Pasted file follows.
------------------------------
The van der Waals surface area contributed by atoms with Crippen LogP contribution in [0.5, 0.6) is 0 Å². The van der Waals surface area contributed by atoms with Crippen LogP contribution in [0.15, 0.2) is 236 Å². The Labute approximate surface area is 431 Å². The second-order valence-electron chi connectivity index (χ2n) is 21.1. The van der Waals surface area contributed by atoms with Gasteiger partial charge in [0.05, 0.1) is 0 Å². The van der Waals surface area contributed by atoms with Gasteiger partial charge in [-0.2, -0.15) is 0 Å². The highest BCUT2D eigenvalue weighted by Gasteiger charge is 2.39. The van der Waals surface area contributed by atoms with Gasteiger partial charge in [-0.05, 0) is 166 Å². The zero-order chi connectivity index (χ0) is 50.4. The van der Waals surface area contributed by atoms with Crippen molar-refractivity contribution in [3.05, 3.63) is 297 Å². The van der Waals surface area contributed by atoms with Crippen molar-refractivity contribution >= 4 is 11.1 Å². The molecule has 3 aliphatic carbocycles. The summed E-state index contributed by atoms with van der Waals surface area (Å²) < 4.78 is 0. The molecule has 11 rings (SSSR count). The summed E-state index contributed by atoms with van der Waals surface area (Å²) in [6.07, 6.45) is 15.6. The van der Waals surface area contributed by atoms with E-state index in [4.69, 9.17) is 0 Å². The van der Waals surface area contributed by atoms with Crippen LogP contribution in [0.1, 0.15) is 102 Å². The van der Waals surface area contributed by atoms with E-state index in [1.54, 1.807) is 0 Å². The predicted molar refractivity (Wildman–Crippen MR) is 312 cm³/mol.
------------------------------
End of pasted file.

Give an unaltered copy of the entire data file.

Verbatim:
The van der Waals surface area contributed by atoms with Crippen LogP contribution in [0.5, 0.6) is 0 Å². The van der Waals surface area contributed by atoms with Crippen LogP contribution in [0.15, 0.2) is 236 Å². The Labute approximate surface area is 431 Å². The second-order valence-electron chi connectivity index (χ2n) is 21.1. The van der Waals surface area contributed by atoms with Gasteiger partial charge in [0.05, 0.1) is 0 Å². The van der Waals surface area contributed by atoms with Gasteiger partial charge in [-0.2, -0.15) is 0 Å². The highest BCUT2D eigenvalue weighted by Gasteiger charge is 2.39. The van der Waals surface area contributed by atoms with Gasteiger partial charge in [-0.05, 0) is 166 Å². The zero-order chi connectivity index (χ0) is 50.4. The van der Waals surface area contributed by atoms with Crippen molar-refractivity contribution in [3.05, 3.63) is 297 Å². The van der Waals surface area contributed by atoms with Crippen molar-refractivity contribution >= 4 is 11.1 Å². The molecule has 3 aliphatic carbocycles. The summed E-state index contributed by atoms with van der Waals surface area (Å²) < 4.78 is 0. The molecule has 11 rings (SSSR count). The summed E-state index contributed by atoms with van der Waals surface area (Å²) in [6.07, 6.45) is 15.6. The van der Waals surface area contributed by atoms with E-state index in [4.69, 9.17) is 0 Å². The van der Waals surface area contributed by atoms with Crippen LogP contribution in [0.1, 0.15) is 102 Å². The van der Waals surface area contributed by atoms with E-state index in [1.54, 1.807) is 0 Å². The predicted molar refractivity (Wildman–Crippen MR) is 312 cm³/mol.